Instead, all that’s rising from the board-up site owned by Chinese developer Greenland Holdings Corp. is weeds.
It’s just one cautionary tale for Asian homebuilders who flocked to the city, expecting overseas investors to follow them and buy apartments that locals can’t afford or don’t want. After accounting for two-thirds of land sales by value as recently as 2017, developers from the region have been largely absent since. They failed to buy a single plot of land in the capital through July this year, according to data compiled by Real Capital Analytics Inc.
In Greenland’s case, the developer reportedly paused the project in 2018 as the outlook for London property worsened and tall buildings came under increased scrutiny following the Grenfell tower fire that killed 72 people.
“From an international developer standpoint, London is a tricky market to crack,” said Martin Zdravkov, head of U.K. residential investment at LaSalle Investment Management. “The last four or five years have been difficult ones.”
Developers from Asia struggled to secure sales at some projects as the fallout from the 2016 vote to leave the European Union, changing rules around building design and more taxes on foreign buyers damped demand. Now, they face a new headwind: apartment values are falling as the pandemic leads many to reassess where they want to live.
The value of those homes across London fell 40,000 pounds ($54,400) in the year through September, despite a broader U.K. housing boom, as buyers prioritize larger homes with gardens. New home sales in central London are on track to fall to the lowest since 2011, a contrast to the wider city where purchases are up on last year, according to researcher Molior London.
The market for cheaper new homes is stronger because of a stamp duty sales tax holiday and the government’s Help to Buy program, which provides loans for purchasers who only have a small down payment on properties sold for as much as 600,000 pounds.
On Grosvenor Square in London’s Mayfair district, Indian developer Lodha has agreed the disposal of about half of the luxury apartments it’s building at the former Canadian embassy. The homes, replete with an on-site private spa and billiards room, were first offered for sale in 2017. Tax increases and Brexit have made future investment difficult, Gabriel York, co-head of the firm’s U.K. unit, said in an interview.
“It’s affected customers’ behaviors, appetites, desires,” he said in October. “Every time one of these changes is made it causes a six-month pause, as people reflect, ‘what does that now mean for what I want to do.’” The firm still believes in central London, he said.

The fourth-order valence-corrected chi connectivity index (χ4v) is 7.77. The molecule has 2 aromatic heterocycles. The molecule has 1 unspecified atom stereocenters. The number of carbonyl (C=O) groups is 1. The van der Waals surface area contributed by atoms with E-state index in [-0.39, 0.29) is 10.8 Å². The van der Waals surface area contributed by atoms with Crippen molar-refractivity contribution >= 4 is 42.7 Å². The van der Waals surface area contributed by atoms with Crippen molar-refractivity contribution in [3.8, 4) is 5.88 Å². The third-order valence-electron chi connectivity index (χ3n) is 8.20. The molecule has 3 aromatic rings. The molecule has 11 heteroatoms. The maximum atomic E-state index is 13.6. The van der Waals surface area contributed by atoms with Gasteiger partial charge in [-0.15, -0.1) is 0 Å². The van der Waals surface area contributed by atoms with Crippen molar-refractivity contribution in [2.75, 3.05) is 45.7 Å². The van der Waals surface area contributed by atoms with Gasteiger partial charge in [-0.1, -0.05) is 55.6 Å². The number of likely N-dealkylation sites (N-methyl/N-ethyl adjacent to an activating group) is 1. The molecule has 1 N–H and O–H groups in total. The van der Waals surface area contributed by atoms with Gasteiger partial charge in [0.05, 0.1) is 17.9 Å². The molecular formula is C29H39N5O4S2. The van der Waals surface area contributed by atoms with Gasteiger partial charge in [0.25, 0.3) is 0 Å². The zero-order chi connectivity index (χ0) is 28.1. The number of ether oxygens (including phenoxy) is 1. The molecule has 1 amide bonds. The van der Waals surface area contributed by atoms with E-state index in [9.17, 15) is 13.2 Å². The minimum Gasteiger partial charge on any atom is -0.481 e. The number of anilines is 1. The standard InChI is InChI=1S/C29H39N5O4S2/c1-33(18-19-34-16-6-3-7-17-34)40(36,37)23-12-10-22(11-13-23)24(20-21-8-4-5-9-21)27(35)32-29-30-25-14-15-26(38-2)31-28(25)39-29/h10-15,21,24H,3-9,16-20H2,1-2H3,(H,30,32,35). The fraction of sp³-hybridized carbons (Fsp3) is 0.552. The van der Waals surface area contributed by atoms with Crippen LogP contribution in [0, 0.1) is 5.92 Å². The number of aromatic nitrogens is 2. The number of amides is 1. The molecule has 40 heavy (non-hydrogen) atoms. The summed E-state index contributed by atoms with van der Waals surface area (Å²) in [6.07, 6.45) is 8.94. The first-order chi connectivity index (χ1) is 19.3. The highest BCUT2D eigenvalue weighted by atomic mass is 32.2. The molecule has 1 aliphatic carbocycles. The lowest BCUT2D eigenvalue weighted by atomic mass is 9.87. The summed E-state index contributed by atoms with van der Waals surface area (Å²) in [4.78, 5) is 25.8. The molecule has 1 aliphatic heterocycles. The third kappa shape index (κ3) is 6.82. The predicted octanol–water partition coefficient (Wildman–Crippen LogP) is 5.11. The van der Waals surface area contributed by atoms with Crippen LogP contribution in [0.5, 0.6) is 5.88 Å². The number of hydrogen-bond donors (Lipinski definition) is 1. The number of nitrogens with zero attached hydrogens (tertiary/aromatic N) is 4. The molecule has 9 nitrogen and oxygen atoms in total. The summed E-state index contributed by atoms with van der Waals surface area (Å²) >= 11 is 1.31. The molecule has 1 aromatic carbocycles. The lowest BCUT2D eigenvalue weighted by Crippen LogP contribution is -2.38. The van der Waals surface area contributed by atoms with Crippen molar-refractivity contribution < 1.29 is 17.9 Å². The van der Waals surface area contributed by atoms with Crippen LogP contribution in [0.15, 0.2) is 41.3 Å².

Asian developers were drawn to the U.K. as the pound weakened following the Brexit vote, while land prices also fell slightly as the economic outlook worsened, according to James Barton, a partner at broker Knight Frank LLP, who traveled to the region at the time to source buyers for sites in the capital.
Even earlier, one of Hong Kong’s richest families took a bite. In west London, the second phase of the Earl’s Court Lillie Square project, part-owned by members of the Kwok family, has yet to sell out -- five years after the 186 homes were first offered for sale. South of the River Thames, the Malaysian developer of apartments and offices on the Battersea Power Station site recently took an impairment charge of 156 million pounds on the project, which is valued at about 9 billion pounds.
In St. John’s Wood, a district favored by American bankers, construction hasn’t even started at a site bought by Malaysian billionaire T. Ananda Krishnan in 2011 for a reported 250 million pounds. There are weeds growing at the front of the plot, a former barracks.
Larger developments like Lillie Square and Battersea are suffering because of the tax changes for overseas buyers, according to Camilla Dell, managing partner at buying agent Black Brick Property Solutions. “That part of the new development market in London is challenged and has the potential for price falls,” she said.
Greenland, which has almost sold out its Ram Quarter project in Wandsworth, did not reply to questions. Kwok’s flagship developer Sun Hung Kai Properties Ltd. declined to comment and Krishnan wasn’t reachable.
There is one big positive trend for Asian-based developers. The U.K. will introduce a new route to citizenship for almost 3 million people in Hong Kong in January, which may boost demand.
The number of new London homes sold overseas rose to 860 in the third quarter, a 40% increase on the fourth quarter of last year, the last period before the pandemic disrupted sales, according to Molior.
Read more: U.K. Grants Hongkongers 5 Passports a Minute as Exodus Looms
Still, missing out on the rush to purchase homes during the stamp duty tax holiday could prove damaging for some developers, given the outlook for sales next year is poor. An additional 2% levy on overseas buyers is due to be introduced in April, the same month the jobs furlough support programs that have kept millions in employment are due to end.
Brexit is also expected to hurt the economy after Britain formally leaves the EU’s single market on Jan. 1. Bloomberg Economics estimates the new frictions mean growth will be 0.5 percentage points lower a year for the next decade than if the U.K. had stayed in the bloc.
Some projects would have struggled regardless because developers read the market wrongly or didn’t pick the right location, according to Peter Rees, Professor of Places & City Planning at University College London.
“Brexit and Covid-19 are being used as convenient excuses for the failure of ill-conceived development projects,” he said.
Rule No. 1: Never lose money; rule No. 2: Don’t forget rule No. 1.